How We Measure Dry Nitrogen and Sulfur

air quality monitoring site at long's peak colorado
Air quality monitoring site near Long's Peak, Rocky Mountain National Park, CO.

Photo courtesy of Mackenzie Reed/NPS

Nitrogen and sulfur air pollution is transported through the atmosphere in gaseous and particulate forms. When these compounds are deposited without precipitation (rain or snow) it is called dry deposition. Too much nitrogen or sulfur deposition can have harmful effects on park ecosystems.

We monitor nitrogen and sulfur dry deposition compounds in park ecosystems by measuring gaseous ammonia (NH3), nitric acid (HNO3), and sulfur dioxide (SO2), as well as particulate ammonium (NH4+), nitrate (NO3-), and sulfate (SO42-). These air concentrations are then combined with meteorological data and leaf area index to estimate dry deposition.

Who is monitoring and where? 

NPS staff and partners participate in national networks such as the Clean Air Status and Trends Network (CASTNET) and the National Atmospheric Deposition Program (NADP) Ammonia Monitoring Network (AMoN) that collect dry deposition data in 95 sites across the U.S.. These networks measure the concentrations of nitrogen and sulfur pollutants in the air and then other factors, such as meteorology and leaf area index, are used along with this data to model dry deposition. Take a look at the Nitrogen & Sulfur tab as well as the Ammonia tab on the NPS Air Quality Monitoring map to see where these sites are located.

When selecting dry deposition monitoring sites, the NPS considers:

  • Data gaps
  • Air quality concerns
  • Regional representation

What Equipment do we use and how does it work?

Dry Deposition Monitoring

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50 seconds

An air quality scientist describes the process of collecting data involving the dry deposition of nitrogen and sulfur. Video courtesy of Mackenzie Reed/NPS


Pollutant concentrations are measured by pulling air through a filter pack located in a shelter at the top of a tall tipping tower. Air is pumped in through the open face of the filter pack and through a stack of filters inside that each collect different pollutants. The filter pack, shown below, consists of three different filters:

  • a TeflonTM filter that traps particulates (sulfate, nitrate, and ammonium),
  • a Nylon filter that traps gaseous nitric acid and sulfur dioxide, and
  • a Whatman® filter that traps more gaseous sulfur dioxide.

Continuous air flow allows the pollutants of interest to build up on the filters.

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38 seconds

A CASTNET filter pack captures nitrogen and sulfur pollutants. Video courtesy of Mackenzie Reed/NPS


How often do we measure? 

Dry deposition particles and gases are collected continuously, and filter packs are changed at weekly intervals. Once a week, the monitoring site operator tips the tower down, collects the filter pack, and replaces it with a clean one. The used filter pack is then sealed and sent to the analytical chemistry laboratory along with filter pack identification information and a data sheet recording the amount of air that was drawn through the used filter.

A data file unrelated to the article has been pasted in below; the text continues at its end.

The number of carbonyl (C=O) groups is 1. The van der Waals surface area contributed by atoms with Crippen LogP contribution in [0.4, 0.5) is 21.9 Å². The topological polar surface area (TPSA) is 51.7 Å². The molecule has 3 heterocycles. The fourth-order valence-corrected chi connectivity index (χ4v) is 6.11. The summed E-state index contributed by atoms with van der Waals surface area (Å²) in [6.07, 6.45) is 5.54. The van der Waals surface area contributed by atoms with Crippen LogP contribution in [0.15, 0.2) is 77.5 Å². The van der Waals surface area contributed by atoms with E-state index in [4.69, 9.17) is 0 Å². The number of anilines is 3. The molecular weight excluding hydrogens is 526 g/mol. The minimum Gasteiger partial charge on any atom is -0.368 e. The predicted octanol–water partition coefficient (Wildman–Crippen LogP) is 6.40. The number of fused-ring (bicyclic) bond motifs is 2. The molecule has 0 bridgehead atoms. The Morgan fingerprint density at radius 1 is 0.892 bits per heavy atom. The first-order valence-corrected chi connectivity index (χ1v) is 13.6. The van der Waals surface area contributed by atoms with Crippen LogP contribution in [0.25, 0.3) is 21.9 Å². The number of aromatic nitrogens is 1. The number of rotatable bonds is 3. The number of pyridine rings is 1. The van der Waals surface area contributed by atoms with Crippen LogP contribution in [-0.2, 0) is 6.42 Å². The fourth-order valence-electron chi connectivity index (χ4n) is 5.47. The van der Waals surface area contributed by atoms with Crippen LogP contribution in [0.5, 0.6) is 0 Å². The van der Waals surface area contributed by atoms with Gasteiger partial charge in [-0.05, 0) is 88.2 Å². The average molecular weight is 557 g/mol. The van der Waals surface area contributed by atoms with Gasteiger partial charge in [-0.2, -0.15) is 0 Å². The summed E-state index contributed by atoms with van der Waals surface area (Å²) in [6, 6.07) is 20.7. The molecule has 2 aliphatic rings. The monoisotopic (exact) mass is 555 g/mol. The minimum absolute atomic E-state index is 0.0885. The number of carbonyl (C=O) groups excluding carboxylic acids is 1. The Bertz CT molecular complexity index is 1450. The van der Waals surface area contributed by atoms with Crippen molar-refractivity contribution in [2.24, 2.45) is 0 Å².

At the laboratory, the filters are removed and analyzed. The total mass of pollutants on the filters is divided by the amount of air that the pump pulled through the filter pack to get the concentration of each pollutant. Measured concentrations from the filters are reported as kg ha-1.

Ammonia monitoring

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37 seconds

An air quality scientist describes how we monitor the dry deposition of ammonia. Video courtesy of Mackenzie Reed/NPS


Ammonia monitoring uses a different sampler. The ammonia monitoring equipment is also located on a tower is but usually lower to the ground than the CASTNET filter packs. Inside the shelter, a Radiello® passive sampler continuously traps ammonia from the surrounding air. This passive sampler does not require electricity to pump air through the filter pack, instead it uses a concentration gradient to move air through the sampler (shown above). The naturally higher concentration of pollutants on the outside of the sampler drives the passive diffusion of ammonia through the outer porous surface towards the lower concentration on the inside. The inner cartridge is coated with phosphoric acid that ammonia molecules stick (adsorb) to.

How often do we measure?

Ammonia gas is collected continuously, and passive samplers are changed every two weeks. The used sampler is packaged and sent to the NADP Central Analytical Laboratory in Wisconsin. At the laboratory, the central cartridge is removed and processed using a technique that removes the ammonia molecules with water so that ammonia concentration can be precisely measured.

In other dry deposition monitoring, a known volume of air pumped through the filter pack is used to calculate the concentration values, but the passive ammonia sampler does not directly measure the amount of air drawn through. Instead, the concentrations are obtained by modeling the rate of air flow using the temperature and diffusion distance (radius of the cylinder).

How are the data used?

Dry deposition data are useful for:

  • Documenting levels of dry deposition in parks
  • Assessing the effectiveness of deposition reduction strategies
  • Informing emission reduction policies
  • Improving atmospheric modeling
  • Understanding the ecosystem effects of dry deposition

Explore park-specific dry deposition information on the Nitrogen and/or Sulfur Composition portion of the NPS Air Quality Conditions & Trends website. Additional data summaries and deposition maps for general dry deposition monitoring are available through the CASTNET program. For ammonia monitoring, data summaries are available through the AMoN network.

Last updated: March 15, 2021


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